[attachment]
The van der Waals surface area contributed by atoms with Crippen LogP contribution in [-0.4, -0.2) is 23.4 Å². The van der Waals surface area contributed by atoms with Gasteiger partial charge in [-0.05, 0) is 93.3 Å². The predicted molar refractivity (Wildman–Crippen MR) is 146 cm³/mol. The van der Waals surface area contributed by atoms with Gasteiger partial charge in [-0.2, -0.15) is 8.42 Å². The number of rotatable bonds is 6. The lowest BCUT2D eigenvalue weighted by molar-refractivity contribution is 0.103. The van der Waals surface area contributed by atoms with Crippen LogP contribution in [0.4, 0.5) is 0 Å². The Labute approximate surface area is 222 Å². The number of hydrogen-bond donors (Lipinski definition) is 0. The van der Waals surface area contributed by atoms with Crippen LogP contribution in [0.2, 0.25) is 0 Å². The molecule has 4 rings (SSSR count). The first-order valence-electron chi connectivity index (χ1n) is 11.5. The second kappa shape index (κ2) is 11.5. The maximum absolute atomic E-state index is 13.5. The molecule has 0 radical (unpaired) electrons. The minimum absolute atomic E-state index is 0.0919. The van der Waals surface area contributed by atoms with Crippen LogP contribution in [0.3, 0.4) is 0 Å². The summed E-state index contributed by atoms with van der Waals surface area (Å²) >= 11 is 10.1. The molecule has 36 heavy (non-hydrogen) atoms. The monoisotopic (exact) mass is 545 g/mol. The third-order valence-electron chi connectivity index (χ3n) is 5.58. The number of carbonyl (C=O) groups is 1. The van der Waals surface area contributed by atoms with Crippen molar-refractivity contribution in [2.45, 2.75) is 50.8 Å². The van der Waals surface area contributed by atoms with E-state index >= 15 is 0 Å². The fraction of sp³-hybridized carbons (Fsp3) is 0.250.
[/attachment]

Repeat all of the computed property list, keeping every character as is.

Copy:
The van der Waals surface area contributed by atoms with Crippen LogP contribution in [-0.4, -0.2) is 23.4 Å². The van der Waals surface area contributed by atoms with Gasteiger partial charge in [-0.05, 0) is 93.3 Å². The predicted molar refractivity (Wildman–Crippen MR) is 146 cm³/mol. The van der Waals surface area contributed by atoms with Gasteiger partial charge in [-0.2, -0.15) is 8.42 Å². The number of rotatable bonds is 6. The lowest BCUT2D eigenvalue weighted by molar-refractivity contribution is 0.103. The van der Waals surface area contributed by atoms with Crippen LogP contribution in [0.4, 0.5) is 0 Å². The Labute approximate surface area is 222 Å². The number of hydrogen-bond donors (Lipinski definition) is 0. The van der Waals surface area contributed by atoms with Crippen LogP contribution in [0.2, 0.25) is 0 Å². The molecule has 4 rings (SSSR count). The first-order valence-electron chi connectivity index (χ1n) is 11.5. The second kappa shape index (κ2) is 11.5. The maximum absolute atomic E-state index is 13.5. The molecule has 0 radical (unpaired) electrons. The minimum absolute atomic E-state index is 0.0919. The van der Waals surface area contributed by atoms with Crippen LogP contribution in [0.3, 0.4) is 0 Å². The summed E-state index contributed by atoms with van der Waals surface area (Å²) >= 11 is 10.1. The molecule has 36 heavy (non-hydrogen) atoms. The monoisotopic (exact) mass is 545 g/mol. The third-order valence-electron chi connectivity index (χ3n) is 5.58. The number of carbonyl (C=O) groups is 1. The van der Waals surface area contributed by atoms with Crippen molar-refractivity contribution in [2.45, 2.75) is 50.8 Å². The van der Waals surface area contributed by atoms with E-state index >= 15 is 0 Å². The fraction of sp³-hybridized carbons (Fsp3) is 0.250.